What is a ‘constitutional corporation’?

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What is a ‘constitutional corporation’?

The University of Wollongong has been held to be a ‘constitutional corporation’, in an important case on the question of what is a ‘constitutional corporation’ for the purposes of the Federal Workplace Relations Act 1996.

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The University of Wollongong has been held to be a ‘constitutional corporation’, in an important case on the question of what is a ‘constitutional corporation’ for the purposes of the Federal Workplace Relations Act 1996.

Significance of employer being a ‘constitutional corporation’

Whether an employer is a ‘constitutional corporation’ is an important issue in a number of areas under the Federal Act.

For example, the principal class of employees who can access the Federal unfair dismissal system are: ‘a Federal award employee who was employed by a constitutional corporation (s170CB(1)(C))’. A further significant example is Div 2 of Pt VIB of the Act, wherein only employers who are constitutional corporations can make certified agreements directly with their employees (s170LH).

Furthermore, the principal class of employers who can enter into AWAs are employers who are constitutional corporations (s170VC(a)).

Determining whether employer a ‘constitutional corporation’

The Act defines ‘constitutional corporation’ as follows (s4(1)):

(a) a foreign corporation within the meaning of paragraph 51(xx) of the Constitution; or

(b) a body corporate that is, for the purposes of paragraph 51(xx) of the Constitution, a financial corporation formed within the limits of the Commonwealth; or

(c) a body corporate that is, for the purposes of paragraph 51(xx) of the Constitution, a trading corporation formed within the limits of the Commonwealth; or

(d) a body corporate that is incorporated in a Territory; or

(e) a Commonwealth authority’.

Whether Wollongong University a ‘constitutional corporation’?

In the matter at hand, the University of Wollongong was seeking to have certified an agreement under Div 2 of Pt VIB.

The Act establishing the University granted it body corporate status. Vice President McIntyre of the Federal Commission stated that being a body corporate does not necessarily mean that this fulfils the definition of constitutional corporation.

The parties agreed that the University did not fit within paragraphs (a), (b), (d) or (e) of the above definition. Accordingly, the question was whether the University was a ‘trading corporation’ as per paragraph (c).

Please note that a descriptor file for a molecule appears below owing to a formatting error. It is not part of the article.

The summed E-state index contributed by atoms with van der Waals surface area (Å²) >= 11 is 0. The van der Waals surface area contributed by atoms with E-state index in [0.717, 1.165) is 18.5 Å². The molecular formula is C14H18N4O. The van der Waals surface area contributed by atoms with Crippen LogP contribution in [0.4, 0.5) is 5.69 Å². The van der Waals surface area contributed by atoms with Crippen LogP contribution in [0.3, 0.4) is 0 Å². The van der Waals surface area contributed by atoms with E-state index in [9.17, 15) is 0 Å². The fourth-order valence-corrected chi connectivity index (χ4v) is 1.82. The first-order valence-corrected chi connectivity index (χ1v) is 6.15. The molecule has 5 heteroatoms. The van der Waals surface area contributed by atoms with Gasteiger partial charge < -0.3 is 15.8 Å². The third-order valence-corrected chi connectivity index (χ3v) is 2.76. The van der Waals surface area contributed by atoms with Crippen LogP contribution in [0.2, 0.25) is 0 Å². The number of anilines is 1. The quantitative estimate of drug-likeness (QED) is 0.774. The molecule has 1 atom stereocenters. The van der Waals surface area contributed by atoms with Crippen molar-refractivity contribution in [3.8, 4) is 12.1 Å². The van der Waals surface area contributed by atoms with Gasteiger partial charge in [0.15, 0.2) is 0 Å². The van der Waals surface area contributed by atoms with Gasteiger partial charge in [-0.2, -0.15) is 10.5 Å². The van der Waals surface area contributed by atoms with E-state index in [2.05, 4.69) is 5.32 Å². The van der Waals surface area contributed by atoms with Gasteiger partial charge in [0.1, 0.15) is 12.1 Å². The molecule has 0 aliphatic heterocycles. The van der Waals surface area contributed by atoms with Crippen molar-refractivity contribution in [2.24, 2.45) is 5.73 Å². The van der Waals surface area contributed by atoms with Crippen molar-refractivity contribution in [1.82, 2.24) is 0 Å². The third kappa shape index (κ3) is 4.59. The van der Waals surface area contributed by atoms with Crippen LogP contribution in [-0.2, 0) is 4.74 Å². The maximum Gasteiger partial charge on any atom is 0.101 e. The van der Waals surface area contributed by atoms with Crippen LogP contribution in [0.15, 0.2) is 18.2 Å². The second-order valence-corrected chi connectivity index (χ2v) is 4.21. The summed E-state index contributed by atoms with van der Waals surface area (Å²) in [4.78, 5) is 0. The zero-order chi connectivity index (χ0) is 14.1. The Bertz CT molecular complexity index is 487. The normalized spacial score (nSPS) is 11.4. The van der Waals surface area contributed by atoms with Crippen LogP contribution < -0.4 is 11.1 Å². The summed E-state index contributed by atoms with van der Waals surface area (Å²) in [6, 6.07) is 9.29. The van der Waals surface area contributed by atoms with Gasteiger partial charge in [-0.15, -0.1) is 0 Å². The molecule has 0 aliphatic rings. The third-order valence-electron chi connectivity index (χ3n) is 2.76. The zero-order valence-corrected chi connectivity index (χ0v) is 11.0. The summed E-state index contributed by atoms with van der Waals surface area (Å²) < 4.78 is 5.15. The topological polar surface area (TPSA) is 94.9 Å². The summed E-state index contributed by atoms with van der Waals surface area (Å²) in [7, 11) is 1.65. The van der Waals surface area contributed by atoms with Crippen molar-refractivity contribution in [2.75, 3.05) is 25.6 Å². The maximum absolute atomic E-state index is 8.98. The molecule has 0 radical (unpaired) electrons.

The decisions relied upon by the Commission to determine this issue were: R v Federal Court of Australia; Ex parte W. A. National Football League (Inc) (1979) 143 CLR 190(‘Adamson’s case); State Superannuation Board and Trade Practices Commission (1982) 150 CLR 282; and, E v Australian Red Cross Society (1991) 99 ALR 601 27 FCR 310.

University a constitutional corporation

Vice President McIntyre held (University of Wollongong (Academic Staff) Enterprise Agreement, 1996-1999; Print P1396):

"It seems to me that the critical question is the nature of the University’s activities at the relevant time. Accepting that its predominant activity is the provision of educational facilities, they were not objectives antithetical to the notion of trade. Many trading corporations supply services rather than goods. Many universities provide education facilities for reward with the purpose of thereby trading profitably. There is nothing in the intrinsic nature of the University’s activities to disqualify it as a trading corporation.

"If the question be asked whether the scale of the corporation’s trading activities was ‘substantial’, ‘a sufficiently significant proportion of tis overall activities’ or ‘not insubstantial’ - to apply the tests adopted in Adamson - it is relevant to note that, in the year ended 31 December 1996 it received $30,940,000 in fees and charges in return for services rendered by it. It also received $1,272,000 form the provision of computing services and sales from ‘business activities’. It is true that these amounts were dwarfed by the Commonwealth government grant of $82,759,000. But that does not matter. Trading activities yielding some $32 million per year can only be described as substantial. It seems to me that the scale of the University’s trading activities in 1996 was such that it should be regarded as a trading corporation."

The Commission accordingly certified the agreement.

 
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